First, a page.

How the All-Female Terror Group M19 Formed and Operated in the US in the ‘70s and ‘80s

Known as M19, “This tiny band of life-long militants decided to wage a war against their own country,” historian William Rosenau said.

From the late 1970s to the mid-1980s, a group comprised mostly of women carried out a series of bombings and other crimes throughout the U.S.

Known as M19, “This tiny band of life-long militants decided to wage a war against their own country,” historian William Rosenau said.

“I think they are unique in American history,” he told Inside Edition Digital.

Rosenau is the author of “Tonight We Bombed the U.S. Capitol: The Explosive True Story of May 19th, America's First Female Terrorist Group.”

“May 19th was a women-led violent extremist that sought to overthrow colonialism and imperialism both at home and abroad, formed by a group of well-educated middle-class women in the late 1970s,” he said. 

Many members had been involved in extremist politics before, in groups including the Weather Underground and the Symbionese Liberation Army, Rosenau said. 

“They decided even though it looked like the revolution wasn't around the corner, which some believed at one point, that it was still possible, and that they needed to devote their lives, really, risk their lives to further their political aims which, were, like a lot of revolutionaries, sometimes a bit vague,” he said. 

Those involved believed they needed to fight U.S. imperialism from the inside in order to support liberation movements in places like Central America, the Middle East and West Africa. 

“The members of May 19th were all white ... A few men, but mostly women. They teamed up with a bunch of Black militants. They were involved in a whole series of bank robberies to raise money for Black liberation inside the United States,” Rosenau said. “They robbed a total in today's dollars, over a two-year period, about $3 million.” 

Their bank robbery run came to an end Oct. 20, 1981, when members of the group were involved in a heist in upstate New York that turned deadly. Two police officers and a security guard were killed in the botched Brinks robbery, for which the women of May 19th had served as getaway drivers. 

“One of them was caught on the spot, Judy Clark,” Rosenau said. “She spent 37 years in prison for that crime, and was only released last year.”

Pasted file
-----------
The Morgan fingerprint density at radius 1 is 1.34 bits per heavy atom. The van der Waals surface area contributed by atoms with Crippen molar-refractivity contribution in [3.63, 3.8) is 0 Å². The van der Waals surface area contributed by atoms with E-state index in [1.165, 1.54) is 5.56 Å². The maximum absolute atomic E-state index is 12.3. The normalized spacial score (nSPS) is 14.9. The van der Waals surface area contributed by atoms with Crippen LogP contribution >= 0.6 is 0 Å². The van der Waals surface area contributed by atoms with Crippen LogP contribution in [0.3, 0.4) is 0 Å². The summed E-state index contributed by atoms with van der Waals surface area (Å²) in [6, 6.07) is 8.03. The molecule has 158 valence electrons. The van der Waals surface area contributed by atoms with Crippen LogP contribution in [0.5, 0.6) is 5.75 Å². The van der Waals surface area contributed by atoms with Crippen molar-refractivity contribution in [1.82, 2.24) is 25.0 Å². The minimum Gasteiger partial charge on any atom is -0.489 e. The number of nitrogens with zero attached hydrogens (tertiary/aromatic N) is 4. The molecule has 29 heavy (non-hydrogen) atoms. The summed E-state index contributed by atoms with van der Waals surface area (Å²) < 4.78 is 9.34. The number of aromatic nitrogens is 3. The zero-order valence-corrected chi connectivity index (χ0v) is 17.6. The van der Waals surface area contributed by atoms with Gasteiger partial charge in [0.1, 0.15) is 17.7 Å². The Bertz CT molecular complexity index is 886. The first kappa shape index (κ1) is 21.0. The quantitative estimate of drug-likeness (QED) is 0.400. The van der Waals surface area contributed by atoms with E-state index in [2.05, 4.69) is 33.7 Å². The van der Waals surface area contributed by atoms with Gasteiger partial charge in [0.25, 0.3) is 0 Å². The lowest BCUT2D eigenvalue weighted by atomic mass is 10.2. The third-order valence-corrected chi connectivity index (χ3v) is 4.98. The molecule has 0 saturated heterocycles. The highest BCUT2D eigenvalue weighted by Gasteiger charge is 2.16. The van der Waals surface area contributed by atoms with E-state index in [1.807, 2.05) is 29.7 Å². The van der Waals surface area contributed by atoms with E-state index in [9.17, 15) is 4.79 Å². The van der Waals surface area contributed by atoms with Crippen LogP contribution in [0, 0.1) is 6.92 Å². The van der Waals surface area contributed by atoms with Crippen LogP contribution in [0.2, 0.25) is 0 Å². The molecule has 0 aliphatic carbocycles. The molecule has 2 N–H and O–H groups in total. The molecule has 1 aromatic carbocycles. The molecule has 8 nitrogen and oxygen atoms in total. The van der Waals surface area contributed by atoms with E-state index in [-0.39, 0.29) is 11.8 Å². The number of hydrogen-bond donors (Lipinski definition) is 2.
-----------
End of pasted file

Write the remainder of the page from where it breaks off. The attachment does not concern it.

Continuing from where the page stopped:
Clark spent more than half of her life in prison and was 69 when she was released on parole. 

The group then turned to bombings. 

“They decided to target what they considered to be imperialism directly,” Rosenau said. “So they bombed an FBI field office in New York. They bombed Fort McNair in Washington, specifically the National War College. They bombed the Washington Navy Yard twice. They bombed the police union headquarters in New York. And as, and their probably most infamous bombing act, on November 7th, 1983, they bombed the U.S. Capital, causing roughly a million dollars' worth of damage.”

The group published a communique after they bombed the capital. In it, they wrote: “tonight we bomb the capital. We chose not to kill any senators, this time." 

Members of the group were apprehended over time. 

“In November 1984, one of the women, Susan Rosenberg, and one of the men, Timothy Blunk, were arrested outside a storage locker in Cherry Hill, New Jersey,” Rosenau said. “And the night manager who called the police thought something suspicious was going on. Well, what did the police find inside this storage locker? They found hundreds of pounds of TNT, high explosives. Detonation cord, blasting caps, thousands of rounds of ammunition, automatic weapons. Fully automatic UZI rifles. Shotguns and pistols with the serial numbers filed off. All kinds of manuals on how to build bombs and infantry tactics and stuff like that.”

Many of the explosives were in poor condition, having not been rotated as is necessary to keep it from leaking.

“So when the bomb squad from Philadelphia came out and the cops started loading the explosives onto a truck, the bomb squad said, ‘No, no, no. We got to take this in separate vehicles, because a vibration could set this stuff off, and if this single load went off, it could possibly take down an entire building or the Ben Franklin bridge,’ which is the way into Philadelphia from Cherry Hill,” Rosenau said. 

Rosenberg and Blunk were arrested. In 1985, a federal jury found the pair guilty of eight counts each of possessing explosives, weapons and fake identification cards. They were sentenced to 58 years in prison.

The rest of the group scattered, taking care to obscure their features in the event someone spotted them.  “They were very, very good at hiding in plain sight. They moved a lot. They were pretty skilled in that respect,” Rosenau said. “But eventually, the FBI, through a variety of investigative means, figured out who these people really were. Most of them, by the end, were holed up in Baltimore where some of them were arrested.”

All were carrying firearms when they were arrested. 

“So they didn't kill anyone during their bombings, but they could have. And they certainly considered it,” Rosenau said. “They talked about assassinating Henry Kissinger who had been secretary of state under Gerald Ford, and Richard Nixon. They talked about assassinating policemen, judges, prosecutors, [anyone who they considered] enemies of the people. 

“These individuals weren't peaceful protestors,” he continued. “In some of the interviews I've done, people have tried to compare them today's Antifa, to them. I was like, ‘No, no, no, no. Antifa's punching people and hitting people with sticks, and arguably doing so in self-defense.’ These people were serious, professional, revolutionaries.”